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Jam sessions in off beat locations

Urban settings serve as inspiration for spontaneous music videos featured in the upcoming Copenhagen Sessions, led by Austrian student

That rusty bridge or that dungy tunnel you pass everyday on your daily commute might be the just perfect place for a session, thinks Austrian student Michael Luger of the award winning music video collective ‘They Shoot Music – Don’t They’.

But it’s not make-out sessions that we are talking about here. We’re talking out of the ordinary musical sessions.

Luger explains: »We take bands off the stage and place them in unfamiliar settings.« The look? »Rough, spontaneous and improvisational music videos« .

The project, aptly named ‘They Shoot Music – Don’t They,’ started in Vienna four years ago and has now formed the foundation for ‘The Copenhagen Sessions.’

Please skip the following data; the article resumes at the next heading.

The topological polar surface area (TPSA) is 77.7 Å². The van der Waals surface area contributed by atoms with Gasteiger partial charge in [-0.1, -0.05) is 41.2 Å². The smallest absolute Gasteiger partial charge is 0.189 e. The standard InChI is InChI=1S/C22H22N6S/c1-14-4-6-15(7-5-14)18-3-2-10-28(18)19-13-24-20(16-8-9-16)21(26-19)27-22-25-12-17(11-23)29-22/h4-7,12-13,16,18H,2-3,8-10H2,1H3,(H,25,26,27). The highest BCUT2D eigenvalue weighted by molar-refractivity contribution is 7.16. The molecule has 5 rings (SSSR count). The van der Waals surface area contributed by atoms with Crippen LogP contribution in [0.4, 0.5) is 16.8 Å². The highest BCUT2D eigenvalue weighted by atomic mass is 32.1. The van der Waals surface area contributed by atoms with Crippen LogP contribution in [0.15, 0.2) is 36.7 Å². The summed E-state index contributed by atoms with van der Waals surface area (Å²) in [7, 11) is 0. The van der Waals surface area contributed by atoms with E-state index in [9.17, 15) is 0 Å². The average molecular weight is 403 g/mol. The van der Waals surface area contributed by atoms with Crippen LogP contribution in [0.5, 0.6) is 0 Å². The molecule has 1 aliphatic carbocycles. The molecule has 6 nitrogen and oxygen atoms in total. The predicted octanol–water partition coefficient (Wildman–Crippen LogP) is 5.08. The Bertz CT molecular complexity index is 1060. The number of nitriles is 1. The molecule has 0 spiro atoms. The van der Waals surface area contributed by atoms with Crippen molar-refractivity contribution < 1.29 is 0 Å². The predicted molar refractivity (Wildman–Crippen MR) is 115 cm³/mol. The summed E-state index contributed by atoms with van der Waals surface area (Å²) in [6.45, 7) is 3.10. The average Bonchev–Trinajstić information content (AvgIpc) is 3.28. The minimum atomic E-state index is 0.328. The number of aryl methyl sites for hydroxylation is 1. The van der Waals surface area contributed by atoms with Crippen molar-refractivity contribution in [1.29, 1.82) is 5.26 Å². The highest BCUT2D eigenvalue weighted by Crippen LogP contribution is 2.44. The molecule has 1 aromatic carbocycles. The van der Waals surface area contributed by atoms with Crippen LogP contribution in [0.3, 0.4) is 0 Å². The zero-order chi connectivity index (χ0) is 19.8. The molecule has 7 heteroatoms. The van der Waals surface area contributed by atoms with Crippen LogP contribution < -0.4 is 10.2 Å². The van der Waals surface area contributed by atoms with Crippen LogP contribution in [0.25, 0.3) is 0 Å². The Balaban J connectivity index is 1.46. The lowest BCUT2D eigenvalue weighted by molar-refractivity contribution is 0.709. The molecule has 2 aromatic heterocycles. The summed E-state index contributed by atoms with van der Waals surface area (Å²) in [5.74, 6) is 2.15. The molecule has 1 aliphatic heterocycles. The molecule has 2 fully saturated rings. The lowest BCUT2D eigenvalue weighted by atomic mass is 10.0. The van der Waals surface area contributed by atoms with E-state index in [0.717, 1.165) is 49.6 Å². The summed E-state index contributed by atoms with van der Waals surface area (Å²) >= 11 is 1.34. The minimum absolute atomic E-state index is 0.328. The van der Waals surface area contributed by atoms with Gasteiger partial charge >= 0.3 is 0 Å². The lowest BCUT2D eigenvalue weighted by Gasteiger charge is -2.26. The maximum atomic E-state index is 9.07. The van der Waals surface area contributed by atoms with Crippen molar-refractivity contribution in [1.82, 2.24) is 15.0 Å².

Unpolished and unconventionally beautiful

As a student in the Unica Master in Urban Studies, Luger is, along with his 17 other classmates, studying in four different cities over the course of two years: Brussels, Vienna, Copenhagen and Madrid.

»I knew that I would be in Copenhagen and I started thinking about doing some sessions here. And then I suddenly got in touch with a lot of people,« he notes.

By selecting bands by personal taste, ‘They Shoot Music – Don’t They’ uses music videos as a way to explore cities and environments. The outcome of their videos, like this one from Norwegian band Moddi filmed near a farmer’s field in Germany, is raw and organic. And the Copenhagen Sessions will surely be the same:

»We are not looking for post card Copenhagen,« assures Luger, sticking to the concept that drives the uniqueness of the project.

Unplanned sessions

The Copenhagen Sessions are set to be released Monday 7 November on

Three sessions have already been filmed, but Luger hopes that they can come up with ten by the end of his stay in Copenhagen. So far ‘They Shoot Music – Don’t They’ has been released over 400 videos from 200 sessions from bands all over the world.

»It’s not about the perfect recording,« adds Luger, »When we go to the sessions we have a few ideas in mind, but most gets improvised.«

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